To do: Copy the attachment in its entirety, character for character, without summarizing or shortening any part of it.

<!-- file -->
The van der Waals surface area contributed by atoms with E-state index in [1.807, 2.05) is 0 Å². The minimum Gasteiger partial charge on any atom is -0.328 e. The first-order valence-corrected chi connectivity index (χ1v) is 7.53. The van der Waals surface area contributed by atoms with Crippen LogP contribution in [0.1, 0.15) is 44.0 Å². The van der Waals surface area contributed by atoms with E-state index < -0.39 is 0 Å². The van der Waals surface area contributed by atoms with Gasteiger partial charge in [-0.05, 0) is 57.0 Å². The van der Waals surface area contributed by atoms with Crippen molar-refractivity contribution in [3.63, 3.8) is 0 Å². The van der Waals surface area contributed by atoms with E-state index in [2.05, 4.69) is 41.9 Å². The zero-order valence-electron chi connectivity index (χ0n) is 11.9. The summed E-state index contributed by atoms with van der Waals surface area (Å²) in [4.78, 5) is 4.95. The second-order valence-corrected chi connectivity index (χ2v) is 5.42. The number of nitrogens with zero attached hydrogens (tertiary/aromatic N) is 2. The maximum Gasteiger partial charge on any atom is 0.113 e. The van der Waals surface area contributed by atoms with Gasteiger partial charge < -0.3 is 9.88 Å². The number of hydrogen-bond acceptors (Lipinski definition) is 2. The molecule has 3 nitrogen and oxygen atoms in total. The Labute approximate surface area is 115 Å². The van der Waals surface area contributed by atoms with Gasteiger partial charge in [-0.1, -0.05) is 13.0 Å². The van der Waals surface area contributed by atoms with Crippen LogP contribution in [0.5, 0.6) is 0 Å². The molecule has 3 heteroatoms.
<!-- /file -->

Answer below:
The van der Waals surface area contributed by atoms with E-state index in [1.807, 2.05) is 0 Å². The minimum Gasteiger partial charge on any atom is -0.328 e. The first-order valence-corrected chi connectivity index (χ1v) is 7.53. The van der Waals surface area contributed by atoms with Crippen LogP contribution in [0.1, 0.15) is 44.0 Å². The van der Waals surface area contributed by atoms with E-state index < -0.39 is 0 Å². The van der Waals surface area contributed by atoms with Gasteiger partial charge in [-0.05, 0) is 57.0 Å². The van der Waals surface area contributed by atoms with Crippen molar-refractivity contribution in [3.63, 3.8) is 0 Å². The van der Waals surface area contributed by atoms with E-state index in [2.05, 4.69) is 41.9 Å². The zero-order valence-electron chi connectivity index (χ0n) is 11.9. The summed E-state index contributed by atoms with van der Waals surface area (Å²) in [4.78, 5) is 4.95. The second-order valence-corrected chi connectivity index (χ2v) is 5.42. The number of nitrogens with zero attached hydrogens (tertiary/aromatic N) is 2. The maximum Gasteiger partial charge on any atom is 0.113 e. The van der Waals surface area contributed by atoms with Gasteiger partial charge < -0.3 is 9.88 Å². The number of hydrogen-bond acceptors (Lipinski definition) is 2. The molecule has 3 nitrogen and oxygen atoms in total. The Labute approximate surface area is 115 Å². The van der Waals surface area contributed by atoms with Gasteiger partial charge in [-0.1, -0.05) is 13.0 Å². The van der Waals surface area contributed by atoms with Crippen LogP contribution in [0.5, 0.6) is 0 Å². The molecule has 3 heteroatoms.